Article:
The ANNALS of the American Academy of Political and Social Science, Volume 701, Issue 1, Page 191-203, May 2022.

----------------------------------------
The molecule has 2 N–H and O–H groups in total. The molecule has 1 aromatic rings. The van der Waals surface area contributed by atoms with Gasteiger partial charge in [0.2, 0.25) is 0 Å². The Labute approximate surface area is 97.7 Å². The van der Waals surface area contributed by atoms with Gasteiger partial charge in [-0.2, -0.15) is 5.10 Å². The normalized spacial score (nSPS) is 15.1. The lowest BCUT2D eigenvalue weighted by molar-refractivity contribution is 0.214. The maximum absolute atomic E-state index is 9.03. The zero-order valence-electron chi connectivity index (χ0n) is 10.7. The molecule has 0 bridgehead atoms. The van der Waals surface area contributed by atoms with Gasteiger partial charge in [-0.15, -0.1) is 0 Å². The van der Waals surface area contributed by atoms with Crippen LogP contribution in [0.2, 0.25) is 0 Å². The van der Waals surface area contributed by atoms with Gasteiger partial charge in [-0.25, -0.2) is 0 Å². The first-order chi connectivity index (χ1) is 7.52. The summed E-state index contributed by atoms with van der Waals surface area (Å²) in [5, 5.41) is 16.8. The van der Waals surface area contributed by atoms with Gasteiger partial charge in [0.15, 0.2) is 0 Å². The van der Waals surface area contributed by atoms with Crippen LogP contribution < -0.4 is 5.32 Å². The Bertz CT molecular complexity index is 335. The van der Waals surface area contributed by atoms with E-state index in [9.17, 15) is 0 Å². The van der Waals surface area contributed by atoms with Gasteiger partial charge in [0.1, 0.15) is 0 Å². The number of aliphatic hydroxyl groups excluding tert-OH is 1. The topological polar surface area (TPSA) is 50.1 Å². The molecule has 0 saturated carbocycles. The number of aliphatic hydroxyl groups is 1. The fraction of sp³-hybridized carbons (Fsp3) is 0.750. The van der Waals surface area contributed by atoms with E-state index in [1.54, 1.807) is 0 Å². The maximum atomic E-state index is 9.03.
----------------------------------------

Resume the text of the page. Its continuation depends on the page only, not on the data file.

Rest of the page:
Scholars and policy-makers are increasingly recognizing the limitations of bureaucracies to deliver the services and interventions that are most needed by people who have been impacted by the justice system. We are also seeing the ways in which supervision practices can exacerbate the challenges that formerly incarcerated people face in terms of meaningful reintegration with family and community after imprisonment. Local reentry initiatives are showing potential as a mechanism to advance the individual and collective well-being of justice-involved people. This article examines the strategies and initiatives of community-directed organizations that provide for people who have been incarcerated and considers lessons for future practice. Among our key findings are that services need to include people with histories of justice involvement in leadership at all levels of their organizations and that the outcome measures for success in service provision should not be limited to recidivism.